Catch me if you can
It’s 1971. The original Willy Wonka film has just been released, and Ernie’s the fastest milkman in the west. The World Wide Web wouldn’t be invented for another 18 years, but its predecessor, ARPANET, had already transmitted its first messages at the tail end of the 60s.
The handful of scientists working on this experimental computer network had managed to communicate between four different computers – three in California, one in Utah. These scientists must have had the fright of their lives when the words “I’M THE CREEPER: CATCH ME IF YOU CAN” flashed onto the screens of these computers.
Luckily, Creeper wasn’t harmful, and was actually designed by researcher Bob Thomas to demonstrate that it was possible to create such a thing. Creeper was simply a worm which wiggled from computer to computer, displaying its message and causing a bit of panic amongst the unsuspecting scientists.
Creeper wiggled, happily, for about a year, until a software to remove it was successfully created. Reaper would lie in wait, removing Creeper from the system as soon as it detected it and preventing it from spreading to other computers on the network.
A Cute Little Bunny Wabbit?
There are questions surrounding the viral nature of Creeper, as it would travel between computers instead of multiplying. In fact, the concept of a computer virus didn’t even come about until the 1980s, which was years after the first malware had hopped onto the scene. After the innocent Creeper, came the first self-replicating malware: Wabbit.
Once on a computer, Wabbit would quickly make copies of itself until the system was so overloaded that it would get slower and slower until it crashed entirely. However, unlike Creeper, Wabbit wasn’t interested in spreading to other computers on the network. Instead of needing a Reaper, the system just died entirely and the poor guy who’d been experimenting with the malware lost his job.
At this stage in the 70s, the computer industry was beginning to boom. The technology was getting better and computers were getting smaller. Microsoft formed in 1976, with Apple following just months later. Even the White House began to use computers, joining the many other consumers in connecting to one network.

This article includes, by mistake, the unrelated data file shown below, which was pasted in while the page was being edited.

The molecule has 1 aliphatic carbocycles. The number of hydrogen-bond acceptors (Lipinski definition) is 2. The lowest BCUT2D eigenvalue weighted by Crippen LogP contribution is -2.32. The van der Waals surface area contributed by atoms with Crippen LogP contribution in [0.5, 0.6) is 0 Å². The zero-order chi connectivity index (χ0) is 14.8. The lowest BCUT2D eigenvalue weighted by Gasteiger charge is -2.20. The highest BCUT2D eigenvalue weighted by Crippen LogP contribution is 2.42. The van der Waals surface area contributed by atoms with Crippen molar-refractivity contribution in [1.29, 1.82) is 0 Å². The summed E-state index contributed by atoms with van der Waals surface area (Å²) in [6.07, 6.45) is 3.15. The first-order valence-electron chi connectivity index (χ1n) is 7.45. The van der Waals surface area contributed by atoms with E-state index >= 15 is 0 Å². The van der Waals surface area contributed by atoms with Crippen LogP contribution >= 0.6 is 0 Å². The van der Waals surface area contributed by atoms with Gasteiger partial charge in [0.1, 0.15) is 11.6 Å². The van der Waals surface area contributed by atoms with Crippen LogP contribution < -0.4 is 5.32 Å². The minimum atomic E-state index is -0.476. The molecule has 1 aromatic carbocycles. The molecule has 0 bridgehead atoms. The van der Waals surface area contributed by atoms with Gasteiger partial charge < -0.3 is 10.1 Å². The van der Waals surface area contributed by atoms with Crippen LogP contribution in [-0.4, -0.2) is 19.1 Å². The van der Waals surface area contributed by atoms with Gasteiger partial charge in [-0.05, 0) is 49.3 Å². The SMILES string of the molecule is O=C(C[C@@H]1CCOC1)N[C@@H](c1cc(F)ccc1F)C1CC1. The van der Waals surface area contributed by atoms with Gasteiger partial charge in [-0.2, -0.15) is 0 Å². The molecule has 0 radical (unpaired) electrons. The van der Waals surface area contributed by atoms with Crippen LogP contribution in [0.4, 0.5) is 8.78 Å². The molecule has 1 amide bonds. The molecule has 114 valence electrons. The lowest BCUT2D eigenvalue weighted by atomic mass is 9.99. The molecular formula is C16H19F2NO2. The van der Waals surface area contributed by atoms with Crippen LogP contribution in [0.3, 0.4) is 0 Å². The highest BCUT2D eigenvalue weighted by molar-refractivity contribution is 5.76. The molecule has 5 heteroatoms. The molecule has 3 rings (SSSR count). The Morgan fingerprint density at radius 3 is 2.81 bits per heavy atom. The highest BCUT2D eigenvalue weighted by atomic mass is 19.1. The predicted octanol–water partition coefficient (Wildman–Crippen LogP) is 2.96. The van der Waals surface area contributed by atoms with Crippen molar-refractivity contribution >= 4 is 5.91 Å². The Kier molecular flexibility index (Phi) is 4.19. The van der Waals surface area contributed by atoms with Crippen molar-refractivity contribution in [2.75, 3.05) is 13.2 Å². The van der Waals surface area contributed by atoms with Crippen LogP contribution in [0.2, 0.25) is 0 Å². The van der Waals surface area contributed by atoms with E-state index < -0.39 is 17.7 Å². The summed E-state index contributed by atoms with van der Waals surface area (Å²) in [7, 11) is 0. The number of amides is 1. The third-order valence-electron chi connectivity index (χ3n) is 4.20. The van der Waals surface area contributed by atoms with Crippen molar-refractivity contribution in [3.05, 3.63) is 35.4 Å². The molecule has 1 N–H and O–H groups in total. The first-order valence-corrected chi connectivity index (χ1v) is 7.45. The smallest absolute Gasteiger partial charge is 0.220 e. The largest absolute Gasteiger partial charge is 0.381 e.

When the 80s rolled around, IBM made one of the biggest steps forward in computer history through its creation of the personal computer. By 1988, there were over 60,000 computers connected to the previously tiny ARPANET network – and more and more of them fell victim to ever-evolving computer viruses, such as floppy disk virus Brain, the Morris Worm, and the first ransomware, the AIDS Trojan.
This boom in computer viruses led to the birth of the commercial antivirus programme. VirusScan by McAfee, Ultimate Virus Killer by G Data and NOD32 by ESET were all released in 1987, kickstarting the growth of the antivirus industry.
These traditional antivirus programmes are still around today, and work in very much the same way by scanning incoming pieces of code and comparing them to existing pieces of code in their databases. If the code matches some known malware, the antivirus will quarantine or remove it.
Countdown to March 6th
The growth of the antivirus industry continued well into the 90s, and with good reason. Computers were finally widely available to the public, and the World Wide Web soon followed. Of course, not far behind was an onslaught of computer viruses: by 1992, there were over 1300 in existence. This number continued to grow, partly thanks to the release of various virus ‘construction kits’ which allowed those with little programming experience to create viruses of their own.
The 90s also saw the first big, public computer virus scare with the Michelangelo virus, which was largely blown out of proportion by the media. The Michelangelo virus would infect a system and lay dormant until the 6th of March – the birthday of its namesake – when it would wake up and overwrite critical data on the system’s boot disk.
The computer world went mad. John McAfee estimated that over 5 million computers had been impacted, and the media spread the story of a devastating security incident which would cause absolute chaos. This caught the attention of the general public, who at this stage were largely unaware of the risks surrounding malware.
The 6th of March rolled around, and it turned out that only a few thousand computers had been infected – not quite the dizzying heights estimated by McAfee. The actual impact didn’t matter, though. The world already had their eyes on cybersecurity.
Time to get creative
In the years that followed, more and more unique viruses hit the mainstream and affected millions of computers. They took advantage of poor cybersecurity and awareness, costing lots of money and causing significant data breaches and system failures. What had started as simple trolling with the intent to cause a bit of chaos had become a very expensive problem. The Melissa virus was the first to use email to spread on a massive scale, causing losses totalling $80 million in the US. A year prior, the CIH virus had caused over $1 billion in damage.
In retaliation, antivirus software was produced on a mass scale, but this wasn’t enough, especially for larger organisations which relied on hundreds of computers. Soon came the wide scale formation of CERTs (Computer Emergency Response Teams) which handled the detection and response of any cybersecurity incident, including malware infections and data breaches.